Writer’s Block

Photo Credit: JosephGilbert.org via Compfight cc

Photo Credit: JosephGilbert.org via Compfight cc

The words won’t come. I try to coax them out into the open. Sweet sing-songy platitudes call them forward, but they remain just beyond my sight. I know they are there somewhere, but the miasma has engulfed them. Frustrated I call louder, more urgent, insistent. Still the words won’t come.

I give up the pretense of being calm or rational and slam my fist as I demand they answer me. I know they are out there and now I can feel them laughing and mocking my building rage. I feel them, but I cannot hear them, they won’t even give me that much.

So many times they have lead me by the hand, feeding me reassurances that I possessed a measure of talent. They enticed me with visions of worlds yet explored and tales unconquered. How could I have not been made to think this was what I was called to do? My whole life believing, with a sense of entitlement, that these words belonged to me and me alone. Knowing that one day I would hold them close and they would tell me all of their secrets. I would wield them like a well sharpened sword and cleave a path to my destiny. Only now, they refuse and I can see my path crumbling like over-baked clay. The more I struggle to collect them the less substance they hold. Soon they will blow away and I’ll be left alone.

I thrust my hands into the darkness and flail helplessly trying to find some small purchase to take hold of. I almost think I’ve got something, but I’m overeager and loose my grip before I can even begin to reel it out into the light. I feel the anger rise up in my throat like bile and I spit it out into the air around me letting it fill the room like a heavy fog. With no vent to escape the dense clouds instead double back on me causing my eyes to tear up as my self inflicted hatred wounds every exposed part of me.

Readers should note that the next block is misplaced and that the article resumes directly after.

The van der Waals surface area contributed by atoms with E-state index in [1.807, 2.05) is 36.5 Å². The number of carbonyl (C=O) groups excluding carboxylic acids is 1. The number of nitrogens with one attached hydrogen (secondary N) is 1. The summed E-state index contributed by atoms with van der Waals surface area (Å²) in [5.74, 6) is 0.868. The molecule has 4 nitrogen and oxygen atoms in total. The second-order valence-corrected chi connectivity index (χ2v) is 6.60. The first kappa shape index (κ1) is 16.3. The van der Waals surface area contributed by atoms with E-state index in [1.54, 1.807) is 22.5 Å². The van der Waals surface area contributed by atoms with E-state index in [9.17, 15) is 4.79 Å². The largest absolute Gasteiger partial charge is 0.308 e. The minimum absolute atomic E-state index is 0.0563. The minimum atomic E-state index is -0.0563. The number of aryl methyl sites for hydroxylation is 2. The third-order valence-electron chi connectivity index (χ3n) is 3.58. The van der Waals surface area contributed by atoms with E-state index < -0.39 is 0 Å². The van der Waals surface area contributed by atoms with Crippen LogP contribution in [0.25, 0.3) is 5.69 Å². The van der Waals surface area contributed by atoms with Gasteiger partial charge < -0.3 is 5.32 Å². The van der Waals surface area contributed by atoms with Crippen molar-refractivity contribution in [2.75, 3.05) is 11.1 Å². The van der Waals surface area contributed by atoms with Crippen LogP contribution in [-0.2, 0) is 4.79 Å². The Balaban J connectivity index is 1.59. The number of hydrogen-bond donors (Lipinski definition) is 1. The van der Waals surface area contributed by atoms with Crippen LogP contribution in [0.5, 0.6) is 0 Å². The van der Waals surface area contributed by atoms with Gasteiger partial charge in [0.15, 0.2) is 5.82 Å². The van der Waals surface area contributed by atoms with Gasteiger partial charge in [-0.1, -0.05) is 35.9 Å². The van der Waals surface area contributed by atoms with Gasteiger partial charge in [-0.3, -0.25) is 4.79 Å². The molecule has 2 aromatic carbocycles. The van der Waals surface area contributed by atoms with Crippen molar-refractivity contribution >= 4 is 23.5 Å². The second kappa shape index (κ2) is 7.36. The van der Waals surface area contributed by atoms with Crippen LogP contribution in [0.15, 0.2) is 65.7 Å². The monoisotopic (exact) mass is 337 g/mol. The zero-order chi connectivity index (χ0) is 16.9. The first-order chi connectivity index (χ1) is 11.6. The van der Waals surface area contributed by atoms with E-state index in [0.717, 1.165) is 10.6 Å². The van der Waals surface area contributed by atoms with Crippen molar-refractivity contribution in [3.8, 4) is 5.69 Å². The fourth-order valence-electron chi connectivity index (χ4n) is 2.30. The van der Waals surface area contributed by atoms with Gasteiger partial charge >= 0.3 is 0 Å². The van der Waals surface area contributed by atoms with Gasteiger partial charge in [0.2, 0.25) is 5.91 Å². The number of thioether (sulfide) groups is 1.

It is in these times I know the terrible truth of myself. My fraudulent nature, my unfulfilled desire to be more than I am. I know and I mourn the things I can never allow myself to want because in these moments I know I do not deserve them.

The cursor blinks on the empty screen, still waiting for me to begin. The words won’t come.


5 Important Questions That Will Help You Find The Story You Were Born To Write

Read and loved this. Tells you what to consider when you strip down your writing to it’s very heart.

Sandra Chmara Editing & Writing

Want to kill your chances of a writing career? Write inauthentically. Write generic dreck that anyone in the literate world could duplicate. Draw from a shallow pool teeming with small ideas. You may think that really memorable stories are pulled from the air, the same air you breathe, but they aren’t. They come from the very core of a writer’s being. Do yours?

So what’s the difference between writing stories and putting in writing the stories you were born to tell?

And remember, you are not trying to compete with Tolstoi or Tom Clancy. Your greatest competition comes from you – yesterday, ten years ago, or a minute ago. You are the bar you must surpass. Every day.

Here’s a way to find out what you already have inside you. Don’t worry about all the stories you ever want to write. Scrap everything you’ve already written. Just think…

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Attention creative types, writing competition this way!